However, broccoli may be avoided for the following reasons:

Food-Drug Interactions

Broccoli is high in Vitamin K and may be a concern for people taking warfarin (Coumadin) or for people with medical conditions related to blood clotting. Generally speaking, people who take Warfarin should eat a consistent amount of Vitamin K. 

Personal Preference

Some people just don’t like broccoli! The taste might be too intense and some people dislike the texture. 

Poor Dentition

Cooked or pureed broccoli may be better tolerated by people with dental problems. 

Bariatric Surgery & Other GI Surgeries

The fibrous texture of broccoli may not be tolerated after bariatric surgery or other GI Surgeries. 

Common Forms of Broccoli 

Broccoli is commonly found in the following foods:

  • As an ingredient in frozen vegetable blends.
  • As a main ingredient in broccoli cheese soup.
  • As a main ingredient in stir fry dishes.
  • As part of a vegetable platter. 
  • As a side dish.
  • In casseroles. 
  • In salads. 
  • Dried broccoli – such as in soups, noodle mixes, and other prepared foods.

It is often sold as:

  • Broccoli Florets (fresh or frozen)
  • Fresh broccoli
  • Frozen broccoli
  • Head of broccoli (fresh)
  • Stems and pieces (frozen)

Hidden Sources of Broccoli

Broccoli may be found in less obvious foods as well. These include:

  • As a pizza topping.
  • Dietary supplements (broccoli powder, greens powders,Sulforaphane).
  • In salad mixes or as a salad ingredient.
  • In a quiche. 
  • In cole slaw or vegetable slaw.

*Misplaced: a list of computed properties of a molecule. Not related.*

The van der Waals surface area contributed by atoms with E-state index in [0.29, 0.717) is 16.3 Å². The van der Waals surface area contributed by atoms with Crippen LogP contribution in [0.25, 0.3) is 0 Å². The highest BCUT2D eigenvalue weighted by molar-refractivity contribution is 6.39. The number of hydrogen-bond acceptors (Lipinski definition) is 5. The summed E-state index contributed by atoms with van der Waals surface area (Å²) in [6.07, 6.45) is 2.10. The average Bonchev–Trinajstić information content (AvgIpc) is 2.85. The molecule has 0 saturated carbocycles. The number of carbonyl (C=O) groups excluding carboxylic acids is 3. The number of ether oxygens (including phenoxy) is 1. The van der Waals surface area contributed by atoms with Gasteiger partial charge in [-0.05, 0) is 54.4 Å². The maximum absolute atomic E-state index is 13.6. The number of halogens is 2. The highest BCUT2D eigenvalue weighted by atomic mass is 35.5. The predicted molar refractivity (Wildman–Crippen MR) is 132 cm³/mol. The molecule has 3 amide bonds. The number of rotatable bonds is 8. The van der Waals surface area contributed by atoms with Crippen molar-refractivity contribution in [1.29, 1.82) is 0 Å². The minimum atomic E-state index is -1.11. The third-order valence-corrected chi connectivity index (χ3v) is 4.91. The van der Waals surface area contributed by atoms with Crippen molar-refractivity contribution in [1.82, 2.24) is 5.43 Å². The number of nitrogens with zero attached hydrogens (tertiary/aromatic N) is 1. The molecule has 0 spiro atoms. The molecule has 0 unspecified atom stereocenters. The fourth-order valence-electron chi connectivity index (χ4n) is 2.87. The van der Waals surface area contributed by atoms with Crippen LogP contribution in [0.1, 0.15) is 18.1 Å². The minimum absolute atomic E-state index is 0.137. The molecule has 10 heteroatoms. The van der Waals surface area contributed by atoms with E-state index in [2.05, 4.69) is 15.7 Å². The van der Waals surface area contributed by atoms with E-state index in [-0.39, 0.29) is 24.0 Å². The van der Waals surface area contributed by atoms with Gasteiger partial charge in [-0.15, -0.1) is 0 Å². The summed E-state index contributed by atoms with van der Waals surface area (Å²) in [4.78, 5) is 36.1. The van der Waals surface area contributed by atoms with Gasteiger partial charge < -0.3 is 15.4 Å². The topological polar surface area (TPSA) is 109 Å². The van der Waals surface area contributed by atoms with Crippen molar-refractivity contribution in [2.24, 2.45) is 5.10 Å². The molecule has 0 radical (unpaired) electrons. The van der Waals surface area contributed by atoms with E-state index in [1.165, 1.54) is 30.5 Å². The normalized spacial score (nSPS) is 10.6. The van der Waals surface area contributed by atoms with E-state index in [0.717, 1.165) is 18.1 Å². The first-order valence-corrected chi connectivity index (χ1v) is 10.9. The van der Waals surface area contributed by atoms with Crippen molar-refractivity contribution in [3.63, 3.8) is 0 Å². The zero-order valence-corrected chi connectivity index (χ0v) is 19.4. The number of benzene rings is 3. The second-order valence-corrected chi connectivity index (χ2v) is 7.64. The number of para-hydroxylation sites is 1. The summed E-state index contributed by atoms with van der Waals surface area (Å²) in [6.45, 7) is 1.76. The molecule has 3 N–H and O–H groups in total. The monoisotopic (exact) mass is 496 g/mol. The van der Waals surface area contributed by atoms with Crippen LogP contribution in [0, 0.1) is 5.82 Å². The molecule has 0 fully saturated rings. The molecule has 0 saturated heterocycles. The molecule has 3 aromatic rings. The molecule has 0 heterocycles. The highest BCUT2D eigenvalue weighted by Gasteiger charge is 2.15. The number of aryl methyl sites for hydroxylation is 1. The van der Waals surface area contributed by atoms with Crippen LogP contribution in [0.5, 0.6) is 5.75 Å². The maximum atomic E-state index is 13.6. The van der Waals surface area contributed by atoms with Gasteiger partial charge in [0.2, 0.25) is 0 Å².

• In vegetarian burgers.

Beef and Broccoli meal on white dish for single ingredient groceries blog post about broccoli allergy.


If you are cooking a recipe that calls for broccoli and you need a substitute, consider the following options which will replicate some of the texture and flavors of broccoli:

  • Cabbage – Shredded cabbage can easily be substituted for shredded broccoli. 
  • Cauliflower – this vegetable is in the same food family as broccoli and will cook similarly.
  • Brussels Sprouts, Kale, Collard Greens, Mustard Greens – these vegetables will provide a strong flavor and beautiful green color.

If you need to avoid the broccoli food family, you may choose other vegetables based on color, preference and availability. Some ideas include carrots and green beans. 

Infographic with title "green vegetables instead of broccoli" for single ingredient groceries blog post about broccoli allergy; photos and text of green beans, collard greens, kale, cucumbers, asparagus, green peppers.


If you can’t eat broccoli you might want to find alternative foods that provide nutrients found in broccoli.


Broccoli contains soluble fiber. Soluble fiber can also be found in these foods:

Vitamin C

Broccoli is a source of Vitamin C. Other sources include:

  • Bell Pepper
  • Chili Pepper
  • Guava
  • Kiwi
  • Lemon
  • Okra
  • Orange
  • Potato
  • Parsley

Vitamin K

Broccoli is a source of Vitamin K. Other sources include:

  • Blackberries
  • Blueberries
  • Cabbage
  • Cashews
  • Green Leaf Lettuce
  • Green Peas
  • Kale
  • Spinach


How Common is a Broccoli Allergy?

There is some anecdotal evidence of IgE-Mediated allergic reactions to broccoli but limited published data on the prevalence of broccoli allergy. 

Can You be Allergic to Broccoli?

Yes, IgE-Mediated allergic reactions to broccoli are possible. Other adverse reactions to broccoli are also possible. 

Final Thoughts

Choosing groceries when you have food allergies can be challenging. This is why we recommend choosing groceries made with a single ingredient and focusing on what you CAN eat, not just what you have to avoid. 

Have you had an adverse reaction to broccoli? Tell us about it in the comments. 

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  • Dr. Lisa Hugh DHA MSHS RD LDN CLT

    Dr. Lisa Hugh is a Registered Dietitian and Certified Leap Therapist. She is a Doctor of Healthcare Administration and has a Master's of Science in Healthcare Administration. As a Food Sensitivity Expert, her passion is helping people with complex medical and nutrition needs find food and groceries that are safe and enjoyable. Lisa enjoys helping clients in her private practice.